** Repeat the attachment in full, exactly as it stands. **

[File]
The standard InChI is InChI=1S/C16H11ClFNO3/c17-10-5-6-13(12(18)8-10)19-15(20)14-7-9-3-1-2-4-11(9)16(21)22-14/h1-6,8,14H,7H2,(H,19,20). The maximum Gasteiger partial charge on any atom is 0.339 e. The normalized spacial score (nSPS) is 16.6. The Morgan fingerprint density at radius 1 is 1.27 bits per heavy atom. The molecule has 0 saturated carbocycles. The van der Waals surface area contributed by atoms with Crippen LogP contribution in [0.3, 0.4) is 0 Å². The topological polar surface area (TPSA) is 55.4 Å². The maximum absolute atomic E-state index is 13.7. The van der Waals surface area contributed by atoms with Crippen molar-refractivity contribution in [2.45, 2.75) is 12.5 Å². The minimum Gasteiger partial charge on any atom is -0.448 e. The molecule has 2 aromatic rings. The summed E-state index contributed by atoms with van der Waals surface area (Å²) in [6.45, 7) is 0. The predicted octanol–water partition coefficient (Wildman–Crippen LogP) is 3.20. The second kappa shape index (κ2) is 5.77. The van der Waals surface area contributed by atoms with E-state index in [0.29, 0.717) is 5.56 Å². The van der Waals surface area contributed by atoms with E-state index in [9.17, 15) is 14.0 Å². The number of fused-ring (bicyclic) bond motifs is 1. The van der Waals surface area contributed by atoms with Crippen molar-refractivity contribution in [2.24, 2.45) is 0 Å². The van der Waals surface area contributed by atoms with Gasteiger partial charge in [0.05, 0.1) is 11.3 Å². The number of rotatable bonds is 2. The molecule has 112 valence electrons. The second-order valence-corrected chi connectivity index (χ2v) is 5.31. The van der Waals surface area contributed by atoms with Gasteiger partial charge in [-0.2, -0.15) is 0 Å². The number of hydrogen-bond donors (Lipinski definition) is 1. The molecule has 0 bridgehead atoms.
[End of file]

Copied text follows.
The standard InChI is InChI=1S/C16H11ClFNO3/c17-10-5-6-13(12(18)8-10)19-15(20)14-7-9-3-1-2-4-11(9)16(21)22-14/h1-6,8,14H,7H2,(H,19,20). The maximum Gasteiger partial charge on any atom is 0.339 e. The normalized spacial score (nSPS) is 16.6. The Morgan fingerprint density at radius 1 is 1.27 bits per heavy atom. The molecule has 0 saturated carbocycles. The van der Waals surface area contributed by atoms with Crippen LogP contribution in [0.3, 0.4) is 0 Å². The topological polar surface area (TPSA) is 55.4 Å². The maximum absolute atomic E-state index is 13.7. The van der Waals surface area contributed by atoms with Crippen molar-refractivity contribution in [2.45, 2.75) is 12.5 Å². The minimum Gasteiger partial charge on any atom is -0.448 e. The molecule has 2 aromatic rings. The summed E-state index contributed by atoms with van der Waals surface area (Å²) in [6.45, 7) is 0. The predicted octanol–water partition coefficient (Wildman–Crippen LogP) is 3.20. The second kappa shape index (κ2) is 5.77. The van der Waals surface area contributed by atoms with E-state index in [0.29, 0.717) is 5.56 Å². The van der Waals surface area contributed by atoms with E-state index in [9.17, 15) is 14.0 Å². The number of fused-ring (bicyclic) bond motifs is 1. The van der Waals surface area contributed by atoms with Crippen molar-refractivity contribution in [2.24, 2.45) is 0 Å². The van der Waals surface area contributed by atoms with Gasteiger partial charge in [0.05, 0.1) is 11.3 Å². The number of rotatable bonds is 2. The molecule has 112 valence electrons. The second-order valence-corrected chi connectivity index (χ2v) is 5.31. The van der Waals surface area contributed by atoms with Gasteiger partial charge in [-0.2, -0.15) is 0 Å². The number of hydrogen-bond donors (Lipinski definition) is 1. The molecule has 0 bridgehead atoms.